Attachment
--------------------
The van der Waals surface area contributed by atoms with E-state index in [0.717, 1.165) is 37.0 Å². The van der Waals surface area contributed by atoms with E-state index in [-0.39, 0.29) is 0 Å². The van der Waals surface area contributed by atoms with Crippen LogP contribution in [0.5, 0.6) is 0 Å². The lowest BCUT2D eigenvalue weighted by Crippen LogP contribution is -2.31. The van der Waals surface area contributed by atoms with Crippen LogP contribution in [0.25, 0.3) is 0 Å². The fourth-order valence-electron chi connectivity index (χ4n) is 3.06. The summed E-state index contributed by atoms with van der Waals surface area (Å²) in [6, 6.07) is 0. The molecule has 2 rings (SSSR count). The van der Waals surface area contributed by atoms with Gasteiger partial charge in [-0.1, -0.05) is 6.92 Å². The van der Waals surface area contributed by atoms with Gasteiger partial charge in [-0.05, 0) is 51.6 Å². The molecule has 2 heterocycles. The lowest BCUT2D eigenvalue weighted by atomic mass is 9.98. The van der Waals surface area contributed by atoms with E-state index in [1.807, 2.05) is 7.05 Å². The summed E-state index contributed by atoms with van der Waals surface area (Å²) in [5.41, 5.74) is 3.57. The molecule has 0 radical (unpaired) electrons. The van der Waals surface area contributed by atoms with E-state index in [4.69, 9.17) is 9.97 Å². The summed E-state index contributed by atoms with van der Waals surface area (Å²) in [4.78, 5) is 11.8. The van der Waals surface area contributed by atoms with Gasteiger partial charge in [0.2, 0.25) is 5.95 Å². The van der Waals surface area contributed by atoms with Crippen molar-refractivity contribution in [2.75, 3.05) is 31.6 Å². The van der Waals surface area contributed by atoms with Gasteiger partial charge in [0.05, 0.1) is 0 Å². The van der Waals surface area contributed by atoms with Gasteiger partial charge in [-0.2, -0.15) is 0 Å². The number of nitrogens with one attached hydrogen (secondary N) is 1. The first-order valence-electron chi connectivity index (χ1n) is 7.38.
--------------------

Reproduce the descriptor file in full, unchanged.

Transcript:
The van der Waals surface area contributed by atoms with E-state index in [0.717, 1.165) is 37.0 Å². The van der Waals surface area contributed by atoms with E-state index in [-0.39, 0.29) is 0 Å². The van der Waals surface area contributed by atoms with Crippen LogP contribution in [0.5, 0.6) is 0 Å². The lowest BCUT2D eigenvalue weighted by Crippen LogP contribution is -2.31. The van der Waals surface area contributed by atoms with Crippen LogP contribution in [0.25, 0.3) is 0 Å². The fourth-order valence-electron chi connectivity index (χ4n) is 3.06. The summed E-state index contributed by atoms with van der Waals surface area (Å²) in [6, 6.07) is 0. The molecule has 2 rings (SSSR count). The van der Waals surface area contributed by atoms with Gasteiger partial charge in [-0.1, -0.05) is 6.92 Å². The van der Waals surface area contributed by atoms with Gasteiger partial charge in [-0.05, 0) is 51.6 Å². The molecule has 2 heterocycles. The lowest BCUT2D eigenvalue weighted by atomic mass is 9.98. The van der Waals surface area contributed by atoms with E-state index in [1.807, 2.05) is 7.05 Å². The summed E-state index contributed by atoms with van der Waals surface area (Å²) in [5.41, 5.74) is 3.57. The molecule has 0 radical (unpaired) electrons. The van der Waals surface area contributed by atoms with E-state index in [4.69, 9.17) is 9.97 Å². The summed E-state index contributed by atoms with van der Waals surface area (Å²) in [4.78, 5) is 11.8. The van der Waals surface area contributed by atoms with Gasteiger partial charge in [0.2, 0.25) is 5.95 Å². The van der Waals surface area contributed by atoms with Crippen molar-refractivity contribution in [2.75, 3.05) is 31.6 Å². The van der Waals surface area contributed by atoms with Gasteiger partial charge in [0.05, 0.1) is 0 Å². The van der Waals surface area contributed by atoms with Gasteiger partial charge in [-0.2, -0.15) is 0 Å². The number of nitrogens with one attached hydrogen (secondary N) is 1. The first-order valence-electron chi connectivity index (χ1n) is 7.38.